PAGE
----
Machine Learning Methods for Identifying Critical Data Elements in Nursing Documentation

Eliezer Bose, Sasank Maganti, Kathryn H. Bowles, Bonnie L. Brueshoff, Karen A. Monsen

Research output: Contribution to journalArticle

1 Scopus citations

Abstract

Background Public health nurses (PHNs) engage in home visiting services and documentation of care services for at-risk clients. To increase efficiency and decrease documentation burden, it would be useful for PHNs to identify critical data elements most associated with patient care priorities and outcomes. Machine learning techniques can aid in retrospective identification of critical data elements. Objective We used two different machine learning feature selection techniques of minimum redundancy-maximum relevance (mRMR) and LASSO (least absolute shrinkage and selection operator) and elastic net regularized generalized linear model (glmnet in R). Methods We demonstrated application of these techniques on the Omaha System database of 205 data elements (features) with a cohort of 756 family home visiting clients who received at least one visit from PHNs in a local Midwest public health agency. A dichotomous maternal risk index served as the outcome for feature selection. Application Using mRMR as a feature selection technique, out of 206 features, 50 features were selected with scores greater than zero, and generalized linear model applied on the 50 features achieved highest accuracy of 86.2% on a held-out test set. Using glmnet as a feature selection technique and obtaining feature importance, 63 features had importance scores greater than zero, and generalized linear model applied on them achieved the highest accuracy of 95.5% on a held-out test set. Discussion Feature selection techniques show promise toward reducing public health nursing documentation burden by identifying the most critical data elements needed to predict risk status. Further studies to refine the process of feature selection can aid in informing PHNs' focus on client-specific and targeted interventions in the delivery of care.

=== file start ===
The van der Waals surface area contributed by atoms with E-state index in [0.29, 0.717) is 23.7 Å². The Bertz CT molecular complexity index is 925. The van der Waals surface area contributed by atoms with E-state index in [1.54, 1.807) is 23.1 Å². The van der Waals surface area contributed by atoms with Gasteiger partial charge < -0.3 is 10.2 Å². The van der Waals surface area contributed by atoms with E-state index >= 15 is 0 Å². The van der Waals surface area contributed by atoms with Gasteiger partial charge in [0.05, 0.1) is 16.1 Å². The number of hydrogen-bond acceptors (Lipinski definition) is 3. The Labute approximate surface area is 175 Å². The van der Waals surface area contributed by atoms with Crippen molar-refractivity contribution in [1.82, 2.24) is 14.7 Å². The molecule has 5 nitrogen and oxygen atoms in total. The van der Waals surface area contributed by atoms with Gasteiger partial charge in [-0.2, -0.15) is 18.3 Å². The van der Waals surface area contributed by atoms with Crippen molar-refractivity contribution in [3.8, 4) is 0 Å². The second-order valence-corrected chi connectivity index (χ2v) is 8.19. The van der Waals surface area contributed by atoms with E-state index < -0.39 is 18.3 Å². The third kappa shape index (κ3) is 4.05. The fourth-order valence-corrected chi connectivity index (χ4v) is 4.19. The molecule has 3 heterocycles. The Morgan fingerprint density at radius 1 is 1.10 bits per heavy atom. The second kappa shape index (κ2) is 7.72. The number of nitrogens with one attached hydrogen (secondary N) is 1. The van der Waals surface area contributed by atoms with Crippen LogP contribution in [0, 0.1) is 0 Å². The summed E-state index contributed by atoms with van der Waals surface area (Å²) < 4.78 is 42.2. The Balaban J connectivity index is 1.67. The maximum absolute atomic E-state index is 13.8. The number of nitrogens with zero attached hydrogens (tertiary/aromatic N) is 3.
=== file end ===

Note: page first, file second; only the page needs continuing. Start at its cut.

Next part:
Original languageEnglish (US)
Article number00315
Pages (from-to)65-72
Number of pages8
JournalNursing research
Volume68
Issue number1
DOIs
StatePublished - Jan 1 2019

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Keywords

  • Omaha System
  • machine learning
  • nursing informatics
  • public health nursing

PubMed: MeSH publication types

  • Journal Article
  • Research Support, Non-U.S. Gov't

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